Each focus group will consist of approximately 8-9 worker participants, for a total of approximately 70 participants. Budget assumptions are based on recruiting English speaking participants in order to avoid the added costs associated with translating the focus group protocol into the additional language and translating the focus group discussion into English. Even though 70 participants would be included, OMB clearance would probably not be needed because each focus group would contain a maximum of nine individuals, and question scripts would necessarily differ across occupations and by employer so that no set of focus group questions would be the same.

The evaluator would work with each employer to help arrange for local logistics for conducting each focus group. In order to encourage workers to be candid, the focus group will be held at a location away from the employer’s work site, but convenient for the apprentices. A small token of appreciation would be provided to the employer for their efforts in providing the names and contact information of the apprentices and suggesting focus group locations. A $75 payment would be provided to focus group members as an incentive to participate.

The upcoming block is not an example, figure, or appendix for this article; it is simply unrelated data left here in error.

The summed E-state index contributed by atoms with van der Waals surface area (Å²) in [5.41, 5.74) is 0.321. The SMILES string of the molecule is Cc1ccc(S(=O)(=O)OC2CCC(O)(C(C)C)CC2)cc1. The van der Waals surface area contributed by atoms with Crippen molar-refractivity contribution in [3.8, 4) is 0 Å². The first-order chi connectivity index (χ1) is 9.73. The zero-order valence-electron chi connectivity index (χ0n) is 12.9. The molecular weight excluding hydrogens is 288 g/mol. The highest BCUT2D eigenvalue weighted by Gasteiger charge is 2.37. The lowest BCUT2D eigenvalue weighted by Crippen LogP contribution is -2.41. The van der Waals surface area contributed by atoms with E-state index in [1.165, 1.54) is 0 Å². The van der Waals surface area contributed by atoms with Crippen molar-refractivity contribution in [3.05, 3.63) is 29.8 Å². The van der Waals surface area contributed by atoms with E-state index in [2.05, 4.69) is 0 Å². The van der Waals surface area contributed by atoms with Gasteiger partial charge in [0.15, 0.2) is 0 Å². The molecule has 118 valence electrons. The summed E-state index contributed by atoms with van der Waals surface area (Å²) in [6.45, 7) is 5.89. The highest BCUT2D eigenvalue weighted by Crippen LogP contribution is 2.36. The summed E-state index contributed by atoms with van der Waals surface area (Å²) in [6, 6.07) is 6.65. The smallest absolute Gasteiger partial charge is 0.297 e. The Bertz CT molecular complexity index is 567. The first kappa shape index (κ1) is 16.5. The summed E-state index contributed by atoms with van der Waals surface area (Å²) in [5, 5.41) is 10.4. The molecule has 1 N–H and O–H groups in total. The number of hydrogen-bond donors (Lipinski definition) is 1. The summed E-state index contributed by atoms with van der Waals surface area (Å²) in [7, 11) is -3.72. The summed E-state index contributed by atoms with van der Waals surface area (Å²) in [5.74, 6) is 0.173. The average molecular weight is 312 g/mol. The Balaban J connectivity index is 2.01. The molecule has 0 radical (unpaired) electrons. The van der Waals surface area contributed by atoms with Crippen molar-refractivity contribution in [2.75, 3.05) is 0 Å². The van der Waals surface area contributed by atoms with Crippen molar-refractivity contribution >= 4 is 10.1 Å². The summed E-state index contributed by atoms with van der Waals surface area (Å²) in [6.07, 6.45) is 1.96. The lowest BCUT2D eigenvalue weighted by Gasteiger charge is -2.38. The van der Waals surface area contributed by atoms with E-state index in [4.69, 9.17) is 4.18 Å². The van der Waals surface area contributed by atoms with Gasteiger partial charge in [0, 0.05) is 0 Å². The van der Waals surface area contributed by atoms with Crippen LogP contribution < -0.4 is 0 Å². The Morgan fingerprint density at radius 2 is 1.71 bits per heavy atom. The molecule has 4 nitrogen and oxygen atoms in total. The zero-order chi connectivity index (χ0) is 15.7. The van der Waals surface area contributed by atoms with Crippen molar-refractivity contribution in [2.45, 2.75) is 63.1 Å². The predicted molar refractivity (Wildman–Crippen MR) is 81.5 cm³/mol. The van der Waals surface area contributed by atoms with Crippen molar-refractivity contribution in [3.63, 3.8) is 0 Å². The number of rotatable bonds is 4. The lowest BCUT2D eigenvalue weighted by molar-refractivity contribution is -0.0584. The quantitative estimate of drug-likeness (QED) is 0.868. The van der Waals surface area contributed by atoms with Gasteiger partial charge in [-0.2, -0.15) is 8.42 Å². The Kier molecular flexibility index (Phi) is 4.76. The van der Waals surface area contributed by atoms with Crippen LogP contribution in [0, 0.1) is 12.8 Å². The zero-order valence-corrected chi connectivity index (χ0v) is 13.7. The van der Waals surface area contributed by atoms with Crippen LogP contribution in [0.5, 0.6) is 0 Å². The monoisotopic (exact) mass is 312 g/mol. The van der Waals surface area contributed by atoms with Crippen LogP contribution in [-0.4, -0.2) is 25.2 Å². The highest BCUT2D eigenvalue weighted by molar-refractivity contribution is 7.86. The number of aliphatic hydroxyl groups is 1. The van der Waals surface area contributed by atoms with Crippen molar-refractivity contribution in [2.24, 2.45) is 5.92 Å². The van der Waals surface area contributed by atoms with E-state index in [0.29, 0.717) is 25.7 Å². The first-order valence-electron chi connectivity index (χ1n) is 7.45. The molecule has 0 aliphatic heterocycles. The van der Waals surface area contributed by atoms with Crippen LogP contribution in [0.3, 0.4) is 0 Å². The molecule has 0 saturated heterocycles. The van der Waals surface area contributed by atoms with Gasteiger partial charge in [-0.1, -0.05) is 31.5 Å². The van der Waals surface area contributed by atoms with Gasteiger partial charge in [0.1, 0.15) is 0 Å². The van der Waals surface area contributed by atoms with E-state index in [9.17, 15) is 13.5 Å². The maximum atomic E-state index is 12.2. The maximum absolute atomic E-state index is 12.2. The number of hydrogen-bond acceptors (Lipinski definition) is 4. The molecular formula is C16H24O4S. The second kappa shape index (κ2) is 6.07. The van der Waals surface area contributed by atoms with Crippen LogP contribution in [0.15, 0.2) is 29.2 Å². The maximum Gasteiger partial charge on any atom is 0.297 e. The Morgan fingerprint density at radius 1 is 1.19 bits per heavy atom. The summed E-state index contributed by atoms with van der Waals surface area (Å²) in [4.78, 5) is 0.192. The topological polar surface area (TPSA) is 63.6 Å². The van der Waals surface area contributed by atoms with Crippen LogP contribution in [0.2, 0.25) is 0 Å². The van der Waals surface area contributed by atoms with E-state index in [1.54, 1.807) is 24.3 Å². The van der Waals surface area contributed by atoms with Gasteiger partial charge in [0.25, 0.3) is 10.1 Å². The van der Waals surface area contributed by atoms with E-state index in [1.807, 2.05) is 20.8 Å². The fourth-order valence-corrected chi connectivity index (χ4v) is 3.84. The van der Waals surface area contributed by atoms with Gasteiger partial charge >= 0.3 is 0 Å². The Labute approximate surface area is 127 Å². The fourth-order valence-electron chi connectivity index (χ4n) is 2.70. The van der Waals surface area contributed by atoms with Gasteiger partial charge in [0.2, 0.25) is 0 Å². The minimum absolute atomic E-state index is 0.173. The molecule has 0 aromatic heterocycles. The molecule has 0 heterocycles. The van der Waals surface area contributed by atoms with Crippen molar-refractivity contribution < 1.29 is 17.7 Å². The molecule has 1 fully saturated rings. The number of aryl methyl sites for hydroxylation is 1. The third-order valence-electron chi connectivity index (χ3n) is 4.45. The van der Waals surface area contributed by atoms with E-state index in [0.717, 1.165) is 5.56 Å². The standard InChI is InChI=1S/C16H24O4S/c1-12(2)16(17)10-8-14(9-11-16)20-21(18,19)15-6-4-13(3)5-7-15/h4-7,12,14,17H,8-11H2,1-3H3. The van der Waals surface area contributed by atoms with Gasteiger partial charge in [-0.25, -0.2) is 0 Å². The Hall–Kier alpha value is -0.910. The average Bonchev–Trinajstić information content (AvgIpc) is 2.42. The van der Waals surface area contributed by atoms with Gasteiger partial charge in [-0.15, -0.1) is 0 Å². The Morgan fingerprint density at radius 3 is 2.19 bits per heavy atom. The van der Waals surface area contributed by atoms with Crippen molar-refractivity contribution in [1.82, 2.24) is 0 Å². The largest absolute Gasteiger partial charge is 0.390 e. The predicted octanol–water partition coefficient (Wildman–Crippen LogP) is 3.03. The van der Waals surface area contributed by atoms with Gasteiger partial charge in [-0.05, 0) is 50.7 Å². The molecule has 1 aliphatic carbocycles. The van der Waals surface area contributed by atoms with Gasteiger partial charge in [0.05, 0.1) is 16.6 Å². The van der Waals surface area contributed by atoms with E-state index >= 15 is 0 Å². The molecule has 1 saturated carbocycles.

No comparison group of non-apprentices would be involved. With such small numbers of participants, no statistical analysis would be performed.

2. Employer Focus Groups

Because of the difficulty and expense of bringing employer sponsors around the country together for a focus group, only two focus groups of LTC RAP employer sponsors is proposed. For convenience, this focus group would occur as a side meeting of long-term care national association annual meetings. For example, the American Health Care Association and LeadingAge are two of the largest national associations of nursing homes and residential care facilities. Currently, many LTC RAP employer sponsors are members of these organizations. Both organizations have annual meetings at which a focus group potentially could be conducted.